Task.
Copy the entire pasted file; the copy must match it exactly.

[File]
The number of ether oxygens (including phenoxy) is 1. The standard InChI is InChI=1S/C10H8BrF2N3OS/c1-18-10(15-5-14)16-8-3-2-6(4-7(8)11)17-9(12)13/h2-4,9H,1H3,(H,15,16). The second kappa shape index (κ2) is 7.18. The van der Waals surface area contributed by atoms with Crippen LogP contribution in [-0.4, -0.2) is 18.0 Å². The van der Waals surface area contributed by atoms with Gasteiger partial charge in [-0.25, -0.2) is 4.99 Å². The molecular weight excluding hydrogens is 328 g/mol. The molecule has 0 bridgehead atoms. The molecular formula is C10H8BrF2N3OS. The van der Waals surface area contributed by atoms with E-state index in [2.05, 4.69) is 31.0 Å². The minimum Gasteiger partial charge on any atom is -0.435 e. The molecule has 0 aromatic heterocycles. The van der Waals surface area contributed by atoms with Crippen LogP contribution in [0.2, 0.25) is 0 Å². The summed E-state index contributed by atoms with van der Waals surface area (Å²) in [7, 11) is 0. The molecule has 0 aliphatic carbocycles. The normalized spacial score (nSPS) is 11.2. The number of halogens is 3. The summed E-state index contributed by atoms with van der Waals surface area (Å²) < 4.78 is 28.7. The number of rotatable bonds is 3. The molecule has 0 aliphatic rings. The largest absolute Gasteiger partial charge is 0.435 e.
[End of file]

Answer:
The number of ether oxygens (including phenoxy) is 1. The standard InChI is InChI=1S/C10H8BrF2N3OS/c1-18-10(15-5-14)16-8-3-2-6(4-7(8)11)17-9(12)13/h2-4,9H,1H3,(H,15,16). The second kappa shape index (κ2) is 7.18. The van der Waals surface area contributed by atoms with Crippen LogP contribution in [-0.4, -0.2) is 18.0 Å². The van der Waals surface area contributed by atoms with Gasteiger partial charge in [-0.25, -0.2) is 4.99 Å². The molecular weight excluding hydrogens is 328 g/mol. The molecule has 0 bridgehead atoms. The molecular formula is C10H8BrF2N3OS. The van der Waals surface area contributed by atoms with E-state index in [2.05, 4.69) is 31.0 Å². The minimum Gasteiger partial charge on any atom is -0.435 e. The molecule has 0 aromatic heterocycles. The van der Waals surface area contributed by atoms with Crippen LogP contribution in [0.2, 0.25) is 0 Å². The summed E-state index contributed by atoms with van der Waals surface area (Å²) in [7, 11) is 0. The molecule has 0 aliphatic carbocycles. The normalized spacial score (nSPS) is 11.2. The number of halogens is 3. The summed E-state index contributed by atoms with van der Waals surface area (Å²) < 4.78 is 28.7. The number of rotatable bonds is 3. The molecule has 0 aliphatic rings. The largest absolute Gasteiger partial charge is 0.435 e.